Well, observing the recent scenario we have no choice but to move towards a development that is in balance with the ecology and that which is sustainable. But this understanding will only come through proper knowledge and awareness being created at every level: be it an individual, community or the whole STATE.
SOCIO-ECONOMIC STATUS OF TARGET AREA:
“Subsistence” Agriculture is the prime occupation of target area. It is referred to as subsistence since agriculture is largely rain fed with cultivation and harvesting of crops depending on monsoon. Small to marginal agricultural fields, difficult hilly terrain, absence of modern agro-techniques and low soil fertility has further contributed to low productivity. Thus the produce is barely sufficient for the farmer’s domestic consumption and hardly any produce is justify which may add to his income. In 2007-08, 2008-09 and 2009-10, rainfall has been insufficient throughout the year. Leave aside requirement of water for irrigation, it lead to shortage of even drinking water adding to the miseries of farmers and further weakening the rural economics.
Livestock rearing has come up as an important source of subsidiary income to small/marginal farmers and agricultural labourers. Majority of livestock enterprises consist of rearing mulching animals, sheep and goat. In the recent past Uttarakhand has become the pilgrimage destination providing the necessary boost to Mule / pony rearing as the primary source of livelihood for many people especially in the Char Dham Yatra districts for transporting pilgrims / tourists from road head to pilgrimage destinations.
However, pilgrimage based economy (shop keeping, mule rearing, trekking services, ecotourism, hotel and hospitality) on Gangotri Route has received an irreversible set back in June 2013 when the fury of nature struck the state in the form of cloud bursts and landslides. Apart from huge human casualties, the disaster has ruined lots of livestock owners. They have lost their business / animals thus rendering them helpless and bankrupt with no means of livelihood. Outstanding bank credits have even made their condition pathetic. The disaster will also have its adverse chronic effects on this part of the state which was already gasping to catch up with the developmental pace in other parts. The disaster has pushed the area ten years back leaving the area in distress and devoid of basic amenities.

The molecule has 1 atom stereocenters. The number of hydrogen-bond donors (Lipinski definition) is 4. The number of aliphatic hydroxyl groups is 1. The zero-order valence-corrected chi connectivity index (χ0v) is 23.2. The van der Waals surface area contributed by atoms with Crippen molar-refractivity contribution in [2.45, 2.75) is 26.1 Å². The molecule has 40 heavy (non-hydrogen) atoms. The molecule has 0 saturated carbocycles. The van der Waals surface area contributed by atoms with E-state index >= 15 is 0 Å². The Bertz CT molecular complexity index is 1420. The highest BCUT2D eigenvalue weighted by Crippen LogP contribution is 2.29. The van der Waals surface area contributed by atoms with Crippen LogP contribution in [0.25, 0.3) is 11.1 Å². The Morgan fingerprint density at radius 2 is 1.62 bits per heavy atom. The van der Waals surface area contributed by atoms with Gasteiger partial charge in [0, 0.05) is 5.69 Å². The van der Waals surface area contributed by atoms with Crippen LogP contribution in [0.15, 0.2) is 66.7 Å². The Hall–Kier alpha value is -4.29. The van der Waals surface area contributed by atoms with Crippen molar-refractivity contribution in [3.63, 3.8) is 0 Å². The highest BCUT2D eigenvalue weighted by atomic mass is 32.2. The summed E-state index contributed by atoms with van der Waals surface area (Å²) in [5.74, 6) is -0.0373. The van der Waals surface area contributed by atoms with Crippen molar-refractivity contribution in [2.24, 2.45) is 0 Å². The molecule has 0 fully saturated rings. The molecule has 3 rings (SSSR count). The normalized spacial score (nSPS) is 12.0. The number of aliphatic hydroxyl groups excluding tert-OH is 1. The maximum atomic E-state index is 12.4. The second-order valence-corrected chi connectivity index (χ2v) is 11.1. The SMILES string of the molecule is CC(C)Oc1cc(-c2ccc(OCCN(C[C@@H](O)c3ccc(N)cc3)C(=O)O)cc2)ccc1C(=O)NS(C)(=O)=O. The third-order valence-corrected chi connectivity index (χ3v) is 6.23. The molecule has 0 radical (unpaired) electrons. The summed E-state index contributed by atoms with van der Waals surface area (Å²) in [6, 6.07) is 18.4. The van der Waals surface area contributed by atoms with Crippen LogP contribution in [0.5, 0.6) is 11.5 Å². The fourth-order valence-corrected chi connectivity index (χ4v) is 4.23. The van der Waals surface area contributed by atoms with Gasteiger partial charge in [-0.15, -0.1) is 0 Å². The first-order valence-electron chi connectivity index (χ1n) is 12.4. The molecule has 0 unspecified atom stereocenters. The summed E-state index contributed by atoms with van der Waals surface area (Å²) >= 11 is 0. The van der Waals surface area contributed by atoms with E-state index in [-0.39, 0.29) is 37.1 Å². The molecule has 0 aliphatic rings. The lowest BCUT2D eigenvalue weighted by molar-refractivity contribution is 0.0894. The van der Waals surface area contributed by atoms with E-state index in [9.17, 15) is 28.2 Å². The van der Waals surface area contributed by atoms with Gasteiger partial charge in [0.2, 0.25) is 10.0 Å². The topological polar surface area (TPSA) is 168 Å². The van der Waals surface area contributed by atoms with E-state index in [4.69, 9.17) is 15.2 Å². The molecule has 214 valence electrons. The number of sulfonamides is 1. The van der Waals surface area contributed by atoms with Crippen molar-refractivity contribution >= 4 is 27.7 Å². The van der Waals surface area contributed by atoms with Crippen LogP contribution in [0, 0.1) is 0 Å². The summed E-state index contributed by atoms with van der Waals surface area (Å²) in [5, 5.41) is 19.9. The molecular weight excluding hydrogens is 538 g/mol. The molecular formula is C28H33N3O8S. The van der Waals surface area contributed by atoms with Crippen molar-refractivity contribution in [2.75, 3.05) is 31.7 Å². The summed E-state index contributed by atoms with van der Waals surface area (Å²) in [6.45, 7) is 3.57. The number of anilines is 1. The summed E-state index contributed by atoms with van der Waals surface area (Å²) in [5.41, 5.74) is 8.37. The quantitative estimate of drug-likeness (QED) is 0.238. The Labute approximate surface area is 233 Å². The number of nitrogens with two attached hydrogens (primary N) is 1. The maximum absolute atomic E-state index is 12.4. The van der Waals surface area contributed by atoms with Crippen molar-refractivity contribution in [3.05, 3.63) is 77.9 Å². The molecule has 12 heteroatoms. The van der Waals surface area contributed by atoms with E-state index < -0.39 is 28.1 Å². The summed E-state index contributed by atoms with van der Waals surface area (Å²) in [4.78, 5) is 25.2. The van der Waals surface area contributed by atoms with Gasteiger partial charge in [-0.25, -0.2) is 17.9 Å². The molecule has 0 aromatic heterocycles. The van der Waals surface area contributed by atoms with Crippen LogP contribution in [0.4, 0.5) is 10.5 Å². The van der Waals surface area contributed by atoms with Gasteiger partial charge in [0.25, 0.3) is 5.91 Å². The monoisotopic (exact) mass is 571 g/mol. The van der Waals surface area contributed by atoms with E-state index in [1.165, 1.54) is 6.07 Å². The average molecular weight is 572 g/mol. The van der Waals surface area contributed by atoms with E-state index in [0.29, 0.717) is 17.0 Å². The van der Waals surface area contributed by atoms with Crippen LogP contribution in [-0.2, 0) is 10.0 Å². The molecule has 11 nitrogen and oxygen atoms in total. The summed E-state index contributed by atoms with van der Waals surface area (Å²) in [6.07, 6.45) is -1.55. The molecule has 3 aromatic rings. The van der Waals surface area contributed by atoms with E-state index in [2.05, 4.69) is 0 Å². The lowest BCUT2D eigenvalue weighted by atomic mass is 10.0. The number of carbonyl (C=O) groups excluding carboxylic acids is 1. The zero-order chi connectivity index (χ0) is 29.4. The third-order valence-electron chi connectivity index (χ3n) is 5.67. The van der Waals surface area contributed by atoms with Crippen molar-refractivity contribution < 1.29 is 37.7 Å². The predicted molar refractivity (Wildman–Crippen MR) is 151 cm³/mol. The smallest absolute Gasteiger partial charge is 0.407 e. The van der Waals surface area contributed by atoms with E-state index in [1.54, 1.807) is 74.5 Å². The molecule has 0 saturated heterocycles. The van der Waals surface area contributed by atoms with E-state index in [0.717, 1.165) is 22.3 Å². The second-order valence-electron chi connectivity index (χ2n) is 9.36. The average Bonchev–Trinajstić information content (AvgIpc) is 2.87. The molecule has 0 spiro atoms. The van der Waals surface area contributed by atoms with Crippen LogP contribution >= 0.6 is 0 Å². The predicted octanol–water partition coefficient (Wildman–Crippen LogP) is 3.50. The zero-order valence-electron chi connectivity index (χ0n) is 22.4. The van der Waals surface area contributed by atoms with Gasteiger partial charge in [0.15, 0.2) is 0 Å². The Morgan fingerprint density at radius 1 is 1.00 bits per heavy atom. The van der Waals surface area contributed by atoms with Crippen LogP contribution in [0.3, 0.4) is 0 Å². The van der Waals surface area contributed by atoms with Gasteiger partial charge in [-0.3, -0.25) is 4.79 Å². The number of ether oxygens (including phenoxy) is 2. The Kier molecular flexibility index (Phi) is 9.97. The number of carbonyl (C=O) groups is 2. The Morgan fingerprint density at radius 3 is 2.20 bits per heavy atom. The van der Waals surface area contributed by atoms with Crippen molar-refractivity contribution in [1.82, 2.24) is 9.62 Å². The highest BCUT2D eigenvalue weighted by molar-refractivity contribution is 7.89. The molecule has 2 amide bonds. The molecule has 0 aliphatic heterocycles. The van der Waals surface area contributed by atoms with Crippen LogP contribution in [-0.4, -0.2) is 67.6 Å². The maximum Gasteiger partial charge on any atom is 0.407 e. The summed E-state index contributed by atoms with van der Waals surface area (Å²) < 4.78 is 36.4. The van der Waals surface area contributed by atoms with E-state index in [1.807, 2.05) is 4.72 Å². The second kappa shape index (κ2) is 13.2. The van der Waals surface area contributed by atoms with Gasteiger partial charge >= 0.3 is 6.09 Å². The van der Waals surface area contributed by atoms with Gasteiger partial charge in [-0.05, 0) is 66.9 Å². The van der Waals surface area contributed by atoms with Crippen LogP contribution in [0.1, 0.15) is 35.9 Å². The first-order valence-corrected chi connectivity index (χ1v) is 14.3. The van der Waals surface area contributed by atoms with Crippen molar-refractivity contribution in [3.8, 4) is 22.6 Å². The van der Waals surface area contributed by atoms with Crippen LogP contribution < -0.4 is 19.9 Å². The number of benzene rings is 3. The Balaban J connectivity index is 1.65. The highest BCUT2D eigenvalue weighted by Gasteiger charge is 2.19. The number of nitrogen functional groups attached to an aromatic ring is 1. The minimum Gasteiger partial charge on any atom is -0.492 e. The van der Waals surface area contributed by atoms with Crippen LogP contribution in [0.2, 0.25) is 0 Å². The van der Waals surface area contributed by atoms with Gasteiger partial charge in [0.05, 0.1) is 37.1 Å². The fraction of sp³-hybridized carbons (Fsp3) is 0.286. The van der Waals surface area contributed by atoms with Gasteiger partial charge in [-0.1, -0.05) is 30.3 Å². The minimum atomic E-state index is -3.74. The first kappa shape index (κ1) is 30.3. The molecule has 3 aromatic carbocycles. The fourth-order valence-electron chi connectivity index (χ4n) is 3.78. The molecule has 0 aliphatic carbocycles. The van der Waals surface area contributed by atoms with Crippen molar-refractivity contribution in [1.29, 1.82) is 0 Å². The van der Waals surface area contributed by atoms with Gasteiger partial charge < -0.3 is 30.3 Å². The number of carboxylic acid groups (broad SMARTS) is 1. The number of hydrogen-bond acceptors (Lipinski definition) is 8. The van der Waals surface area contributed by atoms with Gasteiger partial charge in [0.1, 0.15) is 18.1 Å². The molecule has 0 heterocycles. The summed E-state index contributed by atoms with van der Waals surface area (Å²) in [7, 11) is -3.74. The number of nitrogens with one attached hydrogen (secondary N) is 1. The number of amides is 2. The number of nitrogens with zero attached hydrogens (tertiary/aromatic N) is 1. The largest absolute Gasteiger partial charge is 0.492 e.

The area also lags behind in terms of proper education system. The students remain unaware of professional courses due to lack of information and proper schooling system. The dropout rate between 10th to 12th standard has increased in the recent years as they have to contribute in earning bread and butter for the family making it difficult for them to pursue formal education.
CURRENT SCENARIO AND DESCRIPTION OF THE ISSUES:
The problems above and challenges discussed have become more acute after the recent natural disaster in the area. The major calamities were:
- Religious Tourism based economy (shop keeping, mule rearing, trekking services, ecotourism, hotel and hospitality) on Gangotri Route has received an irreversible set back in June 2013 when the fury of nature struck the area in the form of cloud bursts and landslides. Apart from huge human casualties, the disaster has ruined their business / animals and thus rendering them helpless and bankrupt with no means of livelihood.
- The people of this area have witnessed the chaos and has undergone extreme mental trauma and many of them may suffer from post traumatic psychological disorders.
- The disaster will also have its long term adverse effects on this part of the state which was already gasping to catch up with the developmental pace. The disaster has pushed the area ten years back leaving the area in distress and devoid of basic amenities and needs urgent assistance for recovering from various socio-economic issues.